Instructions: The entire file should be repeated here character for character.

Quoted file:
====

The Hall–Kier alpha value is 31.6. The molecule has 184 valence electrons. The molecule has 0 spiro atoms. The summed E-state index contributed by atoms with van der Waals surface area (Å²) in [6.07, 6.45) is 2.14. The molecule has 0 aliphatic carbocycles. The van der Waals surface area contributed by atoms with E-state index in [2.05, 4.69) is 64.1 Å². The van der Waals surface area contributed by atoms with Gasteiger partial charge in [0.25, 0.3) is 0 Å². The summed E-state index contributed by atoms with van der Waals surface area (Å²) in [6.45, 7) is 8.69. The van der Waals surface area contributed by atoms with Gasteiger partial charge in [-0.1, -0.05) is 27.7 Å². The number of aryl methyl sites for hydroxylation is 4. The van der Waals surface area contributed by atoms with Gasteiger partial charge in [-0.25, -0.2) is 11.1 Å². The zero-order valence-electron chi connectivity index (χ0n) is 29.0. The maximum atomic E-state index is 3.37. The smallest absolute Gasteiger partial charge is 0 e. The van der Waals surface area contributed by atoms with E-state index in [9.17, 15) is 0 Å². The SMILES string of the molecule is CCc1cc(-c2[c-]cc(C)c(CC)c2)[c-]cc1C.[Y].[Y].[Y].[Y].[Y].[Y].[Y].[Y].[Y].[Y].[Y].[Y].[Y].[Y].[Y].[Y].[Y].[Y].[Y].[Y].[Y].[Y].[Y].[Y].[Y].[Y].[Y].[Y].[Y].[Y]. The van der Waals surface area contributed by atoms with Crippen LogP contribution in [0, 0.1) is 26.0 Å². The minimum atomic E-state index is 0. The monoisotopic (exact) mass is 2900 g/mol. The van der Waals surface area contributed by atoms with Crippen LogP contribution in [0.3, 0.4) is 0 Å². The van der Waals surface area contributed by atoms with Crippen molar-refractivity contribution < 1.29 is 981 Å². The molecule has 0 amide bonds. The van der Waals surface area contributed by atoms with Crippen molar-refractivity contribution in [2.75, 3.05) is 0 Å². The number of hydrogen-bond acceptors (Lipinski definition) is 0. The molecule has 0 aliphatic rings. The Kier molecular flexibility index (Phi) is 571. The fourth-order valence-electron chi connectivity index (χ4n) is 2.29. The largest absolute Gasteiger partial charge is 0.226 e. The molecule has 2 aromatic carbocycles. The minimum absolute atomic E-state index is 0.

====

The Hall–Kier alpha value is 31.6. The molecule has 184 valence electrons. The molecule has 0 spiro atoms. The summed E-state index contributed by atoms with van der Waals surface area (Å²) in [6.07, 6.45) is 2.14. The molecule has 0 aliphatic carbocycles. The van der Waals surface area contributed by atoms with E-state index in [2.05, 4.69) is 64.1 Å². The van der Waals surface area contributed by atoms with Gasteiger partial charge in [0.25, 0.3) is 0 Å². The summed E-state index contributed by atoms with van der Waals surface area (Å²) in [6.45, 7) is 8.69. The van der Waals surface area contributed by atoms with Gasteiger partial charge in [-0.1, -0.05) is 27.7 Å². The number of aryl methyl sites for hydroxylation is 4. The van der Waals surface area contributed by atoms with Gasteiger partial charge in [-0.25, -0.2) is 11.1 Å². The zero-order valence-electron chi connectivity index (χ0n) is 29.0. The maximum atomic E-state index is 3.37. The smallest absolute Gasteiger partial charge is 0 e. The van der Waals surface area contributed by atoms with E-state index in [9.17, 15) is 0 Å². The SMILES string of the molecule is CCc1cc(-c2[c-]cc(C)c(CC)c2)[c-]cc1C.[Y].[Y].[Y].[Y].[Y].[Y].[Y].[Y].[Y].[Y].[Y].[Y].[Y].[Y].[Y].[Y].[Y].[Y].[Y].[Y].[Y].[Y].[Y].[Y].[Y].[Y].[Y].[Y].[Y].[Y]. The van der Waals surface area contributed by atoms with Crippen LogP contribution in [0, 0.1) is 26.0 Å². The minimum atomic E-state index is 0. The monoisotopic (exact) mass is 2900 g/mol. The van der Waals surface area contributed by atoms with Crippen LogP contribution in [0.3, 0.4) is 0 Å². The van der Waals surface area contributed by atoms with Crippen molar-refractivity contribution < 1.29 is 981 Å². The molecule has 0 amide bonds. The van der Waals surface area contributed by atoms with Crippen molar-refractivity contribution in [2.75, 3.05) is 0 Å². The number of hydrogen-bond acceptors (Lipinski definition) is 0. The molecule has 0 aliphatic rings. The Kier molecular flexibility index (Phi) is 571. The fourth-order valence-electron chi connectivity index (χ4n) is 2.29. The largest absolute Gasteiger partial charge is 0.226 e. The molecule has 2 aromatic carbocycles. The minimum absolute atomic E-state index is 0.